Defining and Achieving 'Success': A Study of Women Entrepreneurs in South Africa
Entrepreneurship, Women, Management, Personality
A multicultural sample of 381 women entrepreneurs was interviewed and assessed over a two-year period. The study aimed to identify how women define and evaluate the success of their businesses, and the extent to which business networking, personality and management practice (planning, human resource management and the use of formal evaluation and control systems)influence both objective and subjective success ratings.
Psychology, Cognitive Science and the Behavioural Sciences, Economics and Management
Paper Presentation in English
A paper has not yet been submitted.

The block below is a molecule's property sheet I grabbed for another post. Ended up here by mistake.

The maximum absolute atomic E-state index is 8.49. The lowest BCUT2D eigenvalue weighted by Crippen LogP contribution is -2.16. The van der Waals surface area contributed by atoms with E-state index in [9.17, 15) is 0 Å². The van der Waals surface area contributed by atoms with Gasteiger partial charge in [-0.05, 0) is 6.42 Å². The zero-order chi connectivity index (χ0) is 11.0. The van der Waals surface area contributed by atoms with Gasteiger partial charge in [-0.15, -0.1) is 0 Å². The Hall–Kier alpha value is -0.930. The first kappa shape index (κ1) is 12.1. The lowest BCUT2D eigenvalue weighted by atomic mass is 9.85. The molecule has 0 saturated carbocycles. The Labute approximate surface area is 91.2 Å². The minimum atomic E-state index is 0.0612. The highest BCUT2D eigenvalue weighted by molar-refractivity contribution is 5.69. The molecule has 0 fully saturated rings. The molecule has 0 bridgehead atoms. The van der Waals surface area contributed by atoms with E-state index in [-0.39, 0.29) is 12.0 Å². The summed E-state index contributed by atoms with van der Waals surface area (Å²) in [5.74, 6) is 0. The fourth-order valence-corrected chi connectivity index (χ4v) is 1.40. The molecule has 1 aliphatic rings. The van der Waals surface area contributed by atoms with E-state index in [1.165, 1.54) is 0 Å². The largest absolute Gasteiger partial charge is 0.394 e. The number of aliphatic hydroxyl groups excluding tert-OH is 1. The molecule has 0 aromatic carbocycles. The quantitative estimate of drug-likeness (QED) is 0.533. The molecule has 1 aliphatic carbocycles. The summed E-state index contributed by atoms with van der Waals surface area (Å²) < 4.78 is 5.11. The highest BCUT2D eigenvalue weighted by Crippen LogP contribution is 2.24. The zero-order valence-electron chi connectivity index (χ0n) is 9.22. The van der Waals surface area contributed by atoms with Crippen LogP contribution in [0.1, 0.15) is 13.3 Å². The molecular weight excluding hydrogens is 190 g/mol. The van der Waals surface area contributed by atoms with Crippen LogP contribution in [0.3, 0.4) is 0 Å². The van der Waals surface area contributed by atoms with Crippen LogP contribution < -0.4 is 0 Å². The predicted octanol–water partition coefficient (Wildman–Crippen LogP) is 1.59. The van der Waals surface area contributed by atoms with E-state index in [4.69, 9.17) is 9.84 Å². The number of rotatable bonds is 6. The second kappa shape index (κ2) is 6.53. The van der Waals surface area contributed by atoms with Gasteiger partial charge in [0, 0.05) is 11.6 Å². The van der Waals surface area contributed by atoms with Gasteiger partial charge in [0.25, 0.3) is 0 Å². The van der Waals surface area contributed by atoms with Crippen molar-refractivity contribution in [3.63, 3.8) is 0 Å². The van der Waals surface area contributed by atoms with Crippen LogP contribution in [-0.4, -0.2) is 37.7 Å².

Ms. Clare M. O'Neill
Senior Lecturer: Organisational Psychology, School of Psychology, University of KwaZulu-Natal
Pietermaritzburg, South Africa
Having qualified as an Industrial Psychologist in 1988, I worked in Industry for several years. My interest in gender and entrepreneurship grew when working as a consultant in a male-dominant profession and realised that my business and personal goals differed somewhat from those commonly outlined in business skills training manuals. I started teaching part-time at the University of KwaZulu-Natal in 1999, working with entrepreneurs and business owners. My interest in entrepreneurship grew and I was awarded funding by the Netherlands government to establish and run the Women in Business Project. I am currently active in researching and promoting both individualist and collectivist entrepreneurship among women in the province of KwaZulu-Natal.